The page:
Still, it was heartening to see what Twitter CEO Jack Dorsey decided to do Wednesday: To cut out a part of his business that he realizes he can’t control. Namely, political advertising.
“While internet advertising is incredibly powerful and very effective for commercial advertisers, that power brings significant risks to politics, where it can be used to influence votes to affect the lives of millions,” Dorsey wrote on his favorite platform.
The move, which will take effect soon, is relatively painless for Dorsey. Those ads bring in only an estimated $3 million a year.
But Dorsey’s decision seems to come, at least in part, from the recognition of what social media platforms — especially the much larger and more influential Facebook — did to American politics in the 2016 election.
The virulent disinformation that circulated on these platforms tainted the election, and there’s every reason to think it will happen again in the coming year. In fact, it’s happening already.
Because it’s nearly impossible to police every political ad — among, potentially, millions of them — for truthfulness, Dorsey decided to get out of the game altogether.
And in doing so, he pointed an accusing finger at Facebook founder Mark Zuckerberg, showing that he’s mastered the fine art of subtweeting (that is, clearly referring to, without naming, someone). To wit, Dorsey wrote:
“It’s not credible for us to say: ‘We’re working hard to stop people from gaming our systems to spread misleading info, buuut if someone pays us to target and force people to see their political ad . . . well . . . they can say whatever they want!’ ”
I tried to pin down Zuckerberg about this very point last week at a Manhattan gathering where he announced that Facebook would start paying some news organizations for their journalism, since it’s so valuable to the commonweal.
My point was: If you care so much about journalism and truth, how can you allow so much malicious bilge to be published?
But he shut down the question, saying it wasn’t what we were there to talk about.
I disagree: The connection is germane.
There’s an important tie between truthful advertising and the First Amendment issues that directly affect journalism.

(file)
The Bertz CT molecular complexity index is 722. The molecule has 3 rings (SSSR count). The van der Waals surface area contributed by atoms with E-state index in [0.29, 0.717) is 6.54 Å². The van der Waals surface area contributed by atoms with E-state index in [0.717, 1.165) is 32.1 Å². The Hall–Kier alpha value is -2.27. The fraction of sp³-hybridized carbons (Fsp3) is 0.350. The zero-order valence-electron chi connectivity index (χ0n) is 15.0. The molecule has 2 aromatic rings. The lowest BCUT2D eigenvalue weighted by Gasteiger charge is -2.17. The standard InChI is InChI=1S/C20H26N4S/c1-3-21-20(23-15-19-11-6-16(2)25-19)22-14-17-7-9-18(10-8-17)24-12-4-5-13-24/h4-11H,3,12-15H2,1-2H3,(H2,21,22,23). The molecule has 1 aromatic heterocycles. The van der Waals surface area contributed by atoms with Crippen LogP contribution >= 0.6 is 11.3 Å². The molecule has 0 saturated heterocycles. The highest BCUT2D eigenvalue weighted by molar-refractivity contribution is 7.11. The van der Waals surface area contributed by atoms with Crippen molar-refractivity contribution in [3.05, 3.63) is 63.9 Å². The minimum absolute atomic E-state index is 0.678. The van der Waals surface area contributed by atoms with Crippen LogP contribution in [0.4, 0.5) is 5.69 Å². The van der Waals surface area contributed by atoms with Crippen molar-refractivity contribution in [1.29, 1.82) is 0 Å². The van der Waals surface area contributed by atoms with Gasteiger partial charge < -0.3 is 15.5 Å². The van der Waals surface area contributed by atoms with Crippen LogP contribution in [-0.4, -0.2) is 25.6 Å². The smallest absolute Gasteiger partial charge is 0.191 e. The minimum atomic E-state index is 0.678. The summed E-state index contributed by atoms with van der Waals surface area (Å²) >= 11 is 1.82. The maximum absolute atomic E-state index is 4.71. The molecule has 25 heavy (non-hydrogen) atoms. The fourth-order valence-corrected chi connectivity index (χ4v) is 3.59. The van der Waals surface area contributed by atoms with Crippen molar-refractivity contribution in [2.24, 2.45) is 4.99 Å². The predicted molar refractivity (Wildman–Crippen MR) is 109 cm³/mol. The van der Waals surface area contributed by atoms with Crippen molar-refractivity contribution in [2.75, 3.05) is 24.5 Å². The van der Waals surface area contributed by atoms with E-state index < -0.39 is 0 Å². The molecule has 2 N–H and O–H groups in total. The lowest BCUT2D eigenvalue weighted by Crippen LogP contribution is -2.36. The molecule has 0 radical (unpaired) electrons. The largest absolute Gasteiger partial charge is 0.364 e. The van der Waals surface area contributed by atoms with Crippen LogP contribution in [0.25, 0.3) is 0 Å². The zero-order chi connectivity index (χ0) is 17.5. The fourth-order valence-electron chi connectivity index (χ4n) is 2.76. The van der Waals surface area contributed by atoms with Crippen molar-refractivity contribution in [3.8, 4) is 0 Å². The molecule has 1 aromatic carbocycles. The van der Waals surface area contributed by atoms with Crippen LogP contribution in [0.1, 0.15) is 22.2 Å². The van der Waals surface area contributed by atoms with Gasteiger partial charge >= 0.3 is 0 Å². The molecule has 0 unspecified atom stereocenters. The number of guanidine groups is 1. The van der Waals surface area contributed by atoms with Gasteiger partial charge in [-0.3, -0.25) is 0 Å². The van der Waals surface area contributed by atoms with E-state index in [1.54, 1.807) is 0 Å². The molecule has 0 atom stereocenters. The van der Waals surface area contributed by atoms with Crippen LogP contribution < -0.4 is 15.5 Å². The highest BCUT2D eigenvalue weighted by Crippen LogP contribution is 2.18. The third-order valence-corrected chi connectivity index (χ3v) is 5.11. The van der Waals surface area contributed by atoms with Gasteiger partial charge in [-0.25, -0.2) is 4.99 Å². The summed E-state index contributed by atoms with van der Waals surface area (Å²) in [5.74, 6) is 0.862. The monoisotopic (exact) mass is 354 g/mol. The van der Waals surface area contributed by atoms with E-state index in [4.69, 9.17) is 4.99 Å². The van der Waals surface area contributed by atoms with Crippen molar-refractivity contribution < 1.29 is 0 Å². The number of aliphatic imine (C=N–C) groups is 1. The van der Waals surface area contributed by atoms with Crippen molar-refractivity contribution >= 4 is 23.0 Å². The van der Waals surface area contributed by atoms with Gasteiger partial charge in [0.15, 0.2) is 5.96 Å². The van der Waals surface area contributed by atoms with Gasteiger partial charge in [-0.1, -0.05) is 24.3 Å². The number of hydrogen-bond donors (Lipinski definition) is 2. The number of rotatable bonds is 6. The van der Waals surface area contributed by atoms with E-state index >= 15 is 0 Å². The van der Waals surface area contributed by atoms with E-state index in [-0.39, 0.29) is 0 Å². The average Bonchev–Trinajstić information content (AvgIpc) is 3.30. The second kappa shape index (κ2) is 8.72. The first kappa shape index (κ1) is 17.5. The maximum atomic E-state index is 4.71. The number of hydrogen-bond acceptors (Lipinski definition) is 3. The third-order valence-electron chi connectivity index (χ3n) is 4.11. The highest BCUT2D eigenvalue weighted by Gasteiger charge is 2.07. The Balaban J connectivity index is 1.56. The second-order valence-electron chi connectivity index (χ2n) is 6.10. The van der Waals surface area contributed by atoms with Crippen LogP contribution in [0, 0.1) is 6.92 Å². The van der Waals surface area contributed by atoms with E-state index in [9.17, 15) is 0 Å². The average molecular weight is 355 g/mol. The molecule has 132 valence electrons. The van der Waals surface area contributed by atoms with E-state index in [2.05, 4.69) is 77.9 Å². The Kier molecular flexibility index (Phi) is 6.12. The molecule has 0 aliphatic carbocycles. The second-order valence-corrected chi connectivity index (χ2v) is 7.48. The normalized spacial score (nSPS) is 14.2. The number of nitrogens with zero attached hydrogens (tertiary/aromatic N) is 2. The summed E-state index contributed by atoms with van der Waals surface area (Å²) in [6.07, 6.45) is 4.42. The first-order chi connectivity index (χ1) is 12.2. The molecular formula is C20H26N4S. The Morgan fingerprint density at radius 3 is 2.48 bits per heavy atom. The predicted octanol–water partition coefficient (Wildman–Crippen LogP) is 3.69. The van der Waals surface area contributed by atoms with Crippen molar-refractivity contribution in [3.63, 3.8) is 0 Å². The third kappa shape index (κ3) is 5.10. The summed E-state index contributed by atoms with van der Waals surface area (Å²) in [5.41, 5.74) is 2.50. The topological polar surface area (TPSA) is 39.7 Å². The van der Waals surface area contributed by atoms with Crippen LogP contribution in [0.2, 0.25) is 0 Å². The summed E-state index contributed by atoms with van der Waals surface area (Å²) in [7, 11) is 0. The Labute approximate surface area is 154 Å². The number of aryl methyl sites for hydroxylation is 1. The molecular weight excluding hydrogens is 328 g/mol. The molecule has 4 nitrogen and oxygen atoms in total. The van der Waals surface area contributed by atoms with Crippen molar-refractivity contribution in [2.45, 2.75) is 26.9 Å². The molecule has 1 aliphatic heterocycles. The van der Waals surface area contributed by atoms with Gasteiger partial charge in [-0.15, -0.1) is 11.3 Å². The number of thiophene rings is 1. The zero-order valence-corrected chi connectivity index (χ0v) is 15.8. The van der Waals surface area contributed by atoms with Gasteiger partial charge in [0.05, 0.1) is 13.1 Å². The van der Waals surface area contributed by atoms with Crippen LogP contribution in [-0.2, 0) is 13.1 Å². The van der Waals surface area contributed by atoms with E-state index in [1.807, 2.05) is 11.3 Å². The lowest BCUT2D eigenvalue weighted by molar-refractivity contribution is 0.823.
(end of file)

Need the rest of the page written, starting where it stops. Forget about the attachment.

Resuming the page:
The 1964 Supreme Court decision in Times v. Sullivan hinged on factual errors in a printed newspaper ad. The court’s decision has formed the basis of many a successful legal defense of journalists.
There’s little doubt that Facebook and other social media companies (including the Google-owned cesspool YouTube) have the legal right to publish what they do. They have the same free-speech protections that journalists rely on, thanks in part to that landmark decision.
And Zuckerberg makes the free-speech case at every opportunity.
I find it to be off-target. Free speech is protected, yes, but that shouldn’t make straight-up lies and slander about political opponents acceptable fare on media outlets — which these platforms certainly have become.
It’s become an even hotter topic after President Trump’s campaign recently bought ads across social media that accused Democratic presidential candidate Joe Biden of corruption in Ukraine — falsely stating that the former vice president offered $1 billion to Ukrainian officials to get rid of a prosecutor investigating Biden’s son, Hunter.
That ad was viewed more than 5 million times on Facebook. Then, another Democratic presidential candidate, Elizabeth Warren, upped the ante by taking out an ad on Facebook falsely stating that Zuckerberg was backing Trump’s reelection (and then saying it wasn’t true).
“See how you like it,” was Warren’s none-too-subtle message — but Facebook hasn’t budged.
Twitter’s move is an imperfect one — and far from universally heralded. Ryan Grim of the Intercept pointed out Wednesday that Twitter ads have allowed lesser-known political candidates, without big-money funding, to build their followings.
Trump’s campaign manager, Brad Parscale, called it “another attempt by the left to silence Trump and conservatives.” (As if.)
But let’s face it. With these platforms’ immense power and reach comes huge responsibility. Maybe there’s a better way to deal with the onslaught of political lies other than shutting down these social media advertising avenues altogether.
Other solutions might be better, but they are elusive because of the overwhelming size of the problem: How do you fact-check a tsunami?
Twitter’s CEO seemed to be acknowledging that with his decision.
However pure or impure his motivations may be, Dorsey deserves credit for doing something other than keeping his palm outstretched.